For a second year in a row, I’m going to shave my head for the St. Baldrick’s Foundation and stand in solidarity with kids being treated for cancer while raising money for life-saving research. This year our event in Cleveland has expanded and, I will shaving my head in the Rainbow Babies and Children’s Hospital atrium on Friday, March 9th. This event is hosted in conjunction with the 10th annual event at A.J. Rocco’s on March 17th.
Please support me with a donation to the St. Baldrick's Foundation. This volunteer-driven charity funds more in childhood cancer research grants than any organization except the U.S. government. Last year, the Foundation funded nearly $22 million in new grants – all because over 45,000 people shaved their heads! Your gift will give hope to infants, children, teens, and young adults fighting childhood cancers. So when I ask for your support, I'm really asking you to support these kids.
It’s a little-known fact that only 4% of federal cancer research funding is directed to childhood cancers. And yet, more children in the US die of cancer than any other disease – more than AIDS, asthma, diabetes, cystic fibrosis, and congenital anomalies combined. One in five children diagnosed with cancer will not survive. Two thirds of childhood cancer patients will have a long lasting chronic condition from the very treatment that helped save their lives – hearing loss, heart damage, chronic pain, graft-verses-host disease, and even a second cancer.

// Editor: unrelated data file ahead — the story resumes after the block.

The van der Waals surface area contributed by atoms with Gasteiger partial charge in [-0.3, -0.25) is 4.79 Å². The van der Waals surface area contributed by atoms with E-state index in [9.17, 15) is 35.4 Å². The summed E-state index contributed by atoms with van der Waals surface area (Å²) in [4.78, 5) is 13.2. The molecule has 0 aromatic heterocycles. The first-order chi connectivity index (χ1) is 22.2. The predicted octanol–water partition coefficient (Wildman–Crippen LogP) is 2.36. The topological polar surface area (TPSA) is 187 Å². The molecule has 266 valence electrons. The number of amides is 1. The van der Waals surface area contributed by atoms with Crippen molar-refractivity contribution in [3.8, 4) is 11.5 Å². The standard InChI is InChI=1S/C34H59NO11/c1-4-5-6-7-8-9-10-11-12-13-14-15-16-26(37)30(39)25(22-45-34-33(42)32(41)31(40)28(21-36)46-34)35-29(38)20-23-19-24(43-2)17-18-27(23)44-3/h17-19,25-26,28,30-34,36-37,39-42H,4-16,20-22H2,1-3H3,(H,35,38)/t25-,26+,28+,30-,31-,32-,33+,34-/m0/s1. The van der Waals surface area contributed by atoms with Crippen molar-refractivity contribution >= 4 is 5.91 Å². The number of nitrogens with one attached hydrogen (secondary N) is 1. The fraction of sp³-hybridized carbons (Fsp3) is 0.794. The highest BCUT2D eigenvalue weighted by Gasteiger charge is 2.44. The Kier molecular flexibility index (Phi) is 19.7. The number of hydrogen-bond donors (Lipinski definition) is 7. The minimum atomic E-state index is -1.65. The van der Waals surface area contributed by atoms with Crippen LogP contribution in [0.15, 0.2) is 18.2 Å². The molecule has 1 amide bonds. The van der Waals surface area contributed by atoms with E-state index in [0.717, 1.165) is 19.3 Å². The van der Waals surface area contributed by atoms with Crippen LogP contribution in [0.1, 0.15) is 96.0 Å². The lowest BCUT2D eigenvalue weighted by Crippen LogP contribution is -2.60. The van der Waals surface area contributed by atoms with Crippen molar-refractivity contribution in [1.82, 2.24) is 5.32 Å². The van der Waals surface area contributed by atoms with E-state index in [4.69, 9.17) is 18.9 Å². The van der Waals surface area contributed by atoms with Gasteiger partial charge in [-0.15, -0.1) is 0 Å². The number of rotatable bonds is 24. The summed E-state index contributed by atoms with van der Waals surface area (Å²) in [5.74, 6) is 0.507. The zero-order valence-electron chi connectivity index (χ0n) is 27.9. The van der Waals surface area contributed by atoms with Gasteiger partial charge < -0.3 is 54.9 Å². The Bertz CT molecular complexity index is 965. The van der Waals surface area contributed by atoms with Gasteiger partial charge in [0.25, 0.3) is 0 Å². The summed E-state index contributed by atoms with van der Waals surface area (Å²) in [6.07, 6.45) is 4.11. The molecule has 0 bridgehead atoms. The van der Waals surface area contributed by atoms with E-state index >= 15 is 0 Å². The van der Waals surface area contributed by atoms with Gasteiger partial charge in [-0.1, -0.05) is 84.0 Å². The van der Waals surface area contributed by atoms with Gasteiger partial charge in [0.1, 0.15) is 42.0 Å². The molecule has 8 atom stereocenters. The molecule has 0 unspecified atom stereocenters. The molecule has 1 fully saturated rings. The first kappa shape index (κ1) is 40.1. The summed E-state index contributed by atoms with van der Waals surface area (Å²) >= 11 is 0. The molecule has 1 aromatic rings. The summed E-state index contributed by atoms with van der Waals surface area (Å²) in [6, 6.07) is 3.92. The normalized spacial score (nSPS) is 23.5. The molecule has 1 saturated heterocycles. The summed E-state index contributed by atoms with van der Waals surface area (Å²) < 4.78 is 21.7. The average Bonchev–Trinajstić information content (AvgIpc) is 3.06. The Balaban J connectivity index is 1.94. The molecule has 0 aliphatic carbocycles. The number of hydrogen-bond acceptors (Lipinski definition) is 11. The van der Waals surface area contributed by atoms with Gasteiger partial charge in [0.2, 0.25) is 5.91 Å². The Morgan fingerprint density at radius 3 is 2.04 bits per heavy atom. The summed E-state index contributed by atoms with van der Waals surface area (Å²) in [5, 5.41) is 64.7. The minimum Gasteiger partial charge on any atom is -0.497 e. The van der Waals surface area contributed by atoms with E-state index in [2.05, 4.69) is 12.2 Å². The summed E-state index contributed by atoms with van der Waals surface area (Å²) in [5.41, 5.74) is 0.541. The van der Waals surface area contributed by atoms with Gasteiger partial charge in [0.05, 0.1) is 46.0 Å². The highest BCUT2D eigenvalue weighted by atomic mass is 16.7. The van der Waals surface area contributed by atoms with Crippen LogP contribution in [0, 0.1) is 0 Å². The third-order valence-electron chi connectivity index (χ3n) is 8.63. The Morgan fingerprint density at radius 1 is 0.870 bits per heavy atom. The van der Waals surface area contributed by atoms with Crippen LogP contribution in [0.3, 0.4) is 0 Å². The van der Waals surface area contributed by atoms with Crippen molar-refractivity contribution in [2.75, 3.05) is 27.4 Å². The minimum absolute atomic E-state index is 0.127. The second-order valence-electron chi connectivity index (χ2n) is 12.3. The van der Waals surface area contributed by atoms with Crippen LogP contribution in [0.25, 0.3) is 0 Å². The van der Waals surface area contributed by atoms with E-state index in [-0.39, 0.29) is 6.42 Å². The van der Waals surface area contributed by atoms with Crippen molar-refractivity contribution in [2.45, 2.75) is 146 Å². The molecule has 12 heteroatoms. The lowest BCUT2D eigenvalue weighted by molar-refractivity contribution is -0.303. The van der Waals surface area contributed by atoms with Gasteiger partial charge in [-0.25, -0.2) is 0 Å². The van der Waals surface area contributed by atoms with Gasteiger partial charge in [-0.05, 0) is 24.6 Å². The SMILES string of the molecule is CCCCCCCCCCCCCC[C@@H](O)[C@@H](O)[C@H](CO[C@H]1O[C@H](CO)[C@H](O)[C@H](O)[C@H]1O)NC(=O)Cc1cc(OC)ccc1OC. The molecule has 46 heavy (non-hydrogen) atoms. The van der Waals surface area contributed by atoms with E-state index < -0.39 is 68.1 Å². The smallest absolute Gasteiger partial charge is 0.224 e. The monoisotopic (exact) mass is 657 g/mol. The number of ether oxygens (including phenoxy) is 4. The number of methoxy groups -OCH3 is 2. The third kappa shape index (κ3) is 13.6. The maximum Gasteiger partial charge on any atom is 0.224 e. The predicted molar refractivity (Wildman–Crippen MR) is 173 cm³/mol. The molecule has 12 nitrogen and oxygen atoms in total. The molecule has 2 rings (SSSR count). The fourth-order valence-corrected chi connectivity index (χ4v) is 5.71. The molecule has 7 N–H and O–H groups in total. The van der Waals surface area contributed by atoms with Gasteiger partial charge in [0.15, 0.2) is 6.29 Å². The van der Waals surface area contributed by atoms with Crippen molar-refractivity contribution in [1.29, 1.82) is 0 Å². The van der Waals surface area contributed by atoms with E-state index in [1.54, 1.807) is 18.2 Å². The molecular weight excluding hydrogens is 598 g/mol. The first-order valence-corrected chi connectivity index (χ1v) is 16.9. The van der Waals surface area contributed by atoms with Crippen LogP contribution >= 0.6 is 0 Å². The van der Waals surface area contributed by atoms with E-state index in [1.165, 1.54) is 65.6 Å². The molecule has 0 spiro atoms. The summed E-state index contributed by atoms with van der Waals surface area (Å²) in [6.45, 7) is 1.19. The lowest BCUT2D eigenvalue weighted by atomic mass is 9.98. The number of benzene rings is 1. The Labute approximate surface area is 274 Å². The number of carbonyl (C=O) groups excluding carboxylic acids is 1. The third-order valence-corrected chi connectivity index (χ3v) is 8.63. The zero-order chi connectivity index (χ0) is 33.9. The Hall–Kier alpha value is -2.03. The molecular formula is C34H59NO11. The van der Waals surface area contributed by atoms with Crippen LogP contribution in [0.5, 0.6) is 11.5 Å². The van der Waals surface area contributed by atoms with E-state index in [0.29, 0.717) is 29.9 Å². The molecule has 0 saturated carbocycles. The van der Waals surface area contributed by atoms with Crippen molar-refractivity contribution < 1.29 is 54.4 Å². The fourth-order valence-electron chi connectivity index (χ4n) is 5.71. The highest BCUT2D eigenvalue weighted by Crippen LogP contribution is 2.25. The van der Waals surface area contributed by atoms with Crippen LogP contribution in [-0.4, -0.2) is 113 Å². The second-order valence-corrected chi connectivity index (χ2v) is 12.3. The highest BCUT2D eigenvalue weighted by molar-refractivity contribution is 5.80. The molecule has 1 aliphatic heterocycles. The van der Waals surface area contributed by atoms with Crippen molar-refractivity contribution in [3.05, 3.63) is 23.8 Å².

Recent reports from the National Institute of Health show that research grant funding has reached its lowest point in history. In 2011, Congress cut 1% from NIH’s $31 billion budget – only the second reduction since 1970. Officials at the National Cancer Institute report curing childhood cancers would be comparable to curing breast cancer in terms of patient years of life saved. Today, success in adult cancers is measured in months, while success in childhood cancers is measured in years.
Read about the critical State of Childhood Cancer Research Funding from Kathleen Ruddy, Executive Director of the St. Baldrick's Foundation.
So where does the money go? Over $1,000,000 in funds raised at these events has come back to support pediatric cancer research here at Rainbow Babies & Children’s Hospital and the Seidman Cancer Center at University Hospitals. Several fellows from my program have received grants from St. Baldrick’s to support their life-saving research. To find out more about their projects, click on "Where the Money Goes" then "View Grants" and search for my colleagues Youmna Othman M.D., Agne Petrosiute M.D., and Stefanos Intzes M.D.
I hope my name will join them soon. This year, in addition to shaving my head, I am applying for a St. Baldrick’s grant. As you read above, research funding is tighter than ever. I have already been turned down for 3 grants – all supposedly geared towards physicians in oncology fellowships.
Your donation won’t play a role in determining if I receive a St. Baldrick’s grant this year, but it WILL go to good use. Please make a donation on my head to help me reach my goal of $500, and watch me and others “Shaving the Way to Conquer Kids’ Cancer!” Even a $1.00 donation makes a difference. Send this email to a friend and ask them to do the same and together we can all make a difference.
To make a donation, click on "Donate Online" or "Donate by mail or phone" and follow the instructions.
As a physician, I truly hope there will soon be a day when I will ALWAYS follow the sentence “Your child has cancer ” with the words “We have a cure. ” Thank you for making a difference in children’s lives worldwide!